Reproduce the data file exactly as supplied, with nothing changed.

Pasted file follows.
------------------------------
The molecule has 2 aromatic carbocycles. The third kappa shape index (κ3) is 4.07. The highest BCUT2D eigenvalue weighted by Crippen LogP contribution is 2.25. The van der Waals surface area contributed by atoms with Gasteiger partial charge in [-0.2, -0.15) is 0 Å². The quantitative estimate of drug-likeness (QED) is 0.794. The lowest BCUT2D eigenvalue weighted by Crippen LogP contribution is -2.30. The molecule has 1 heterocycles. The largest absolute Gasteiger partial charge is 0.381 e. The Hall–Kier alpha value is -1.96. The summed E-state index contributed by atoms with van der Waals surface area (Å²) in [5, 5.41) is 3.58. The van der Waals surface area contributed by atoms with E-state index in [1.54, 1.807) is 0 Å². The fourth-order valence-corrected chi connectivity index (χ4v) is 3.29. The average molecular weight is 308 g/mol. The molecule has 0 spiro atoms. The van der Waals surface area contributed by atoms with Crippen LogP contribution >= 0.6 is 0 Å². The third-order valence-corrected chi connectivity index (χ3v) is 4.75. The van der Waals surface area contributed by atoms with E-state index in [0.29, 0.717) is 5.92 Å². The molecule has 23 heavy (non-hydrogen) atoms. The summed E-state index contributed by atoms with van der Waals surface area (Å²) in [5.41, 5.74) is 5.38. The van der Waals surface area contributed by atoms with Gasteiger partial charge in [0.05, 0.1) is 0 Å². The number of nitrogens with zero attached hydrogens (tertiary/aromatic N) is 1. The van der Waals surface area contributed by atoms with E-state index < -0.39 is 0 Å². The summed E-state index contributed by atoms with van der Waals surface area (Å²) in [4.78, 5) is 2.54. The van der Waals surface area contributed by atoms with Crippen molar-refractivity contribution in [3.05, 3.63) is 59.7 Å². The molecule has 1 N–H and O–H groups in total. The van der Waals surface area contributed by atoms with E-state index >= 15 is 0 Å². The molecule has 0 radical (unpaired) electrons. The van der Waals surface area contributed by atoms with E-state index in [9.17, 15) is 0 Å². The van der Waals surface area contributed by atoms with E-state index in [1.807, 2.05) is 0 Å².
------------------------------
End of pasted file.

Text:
The molecule has 2 aromatic carbocycles. The third kappa shape index (κ3) is 4.07. The highest BCUT2D eigenvalue weighted by Crippen LogP contribution is 2.25. The van der Waals surface area contributed by atoms with Gasteiger partial charge in [-0.2, -0.15) is 0 Å². The quantitative estimate of drug-likeness (QED) is 0.794. The lowest BCUT2D eigenvalue weighted by Crippen LogP contribution is -2.30. The molecule has 1 heterocycles. The largest absolute Gasteiger partial charge is 0.381 e. The Hall–Kier alpha value is -1.96. The summed E-state index contributed by atoms with van der Waals surface area (Å²) in [5, 5.41) is 3.58. The van der Waals surface area contributed by atoms with E-state index in [1.54, 1.807) is 0 Å². The fourth-order valence-corrected chi connectivity index (χ4v) is 3.29. The average molecular weight is 308 g/mol. The molecule has 0 spiro atoms. The van der Waals surface area contributed by atoms with Crippen LogP contribution >= 0.6 is 0 Å². The third-order valence-corrected chi connectivity index (χ3v) is 4.75. The van der Waals surface area contributed by atoms with E-state index in [0.29, 0.717) is 5.92 Å². The molecule has 23 heavy (non-hydrogen) atoms. The summed E-state index contributed by atoms with van der Waals surface area (Å²) in [5.41, 5.74) is 5.38. The van der Waals surface area contributed by atoms with Gasteiger partial charge in [0.05, 0.1) is 0 Å². The number of nitrogens with zero attached hydrogens (tertiary/aromatic N) is 1. The van der Waals surface area contributed by atoms with E-state index < -0.39 is 0 Å². The summed E-state index contributed by atoms with van der Waals surface area (Å²) in [4.78, 5) is 2.54. The van der Waals surface area contributed by atoms with Crippen molar-refractivity contribution in [3.05, 3.63) is 59.7 Å². The molecule has 1 N–H and O–H groups in total. The van der Waals surface area contributed by atoms with E-state index >= 15 is 0 Å². The molecule has 0 radical (unpaired) electrons. The van der Waals surface area contributed by atoms with E-state index in [9.17, 15) is 0 Å². The van der Waals surface area contributed by atoms with E-state index in [1.807, 2.05) is 0 Å².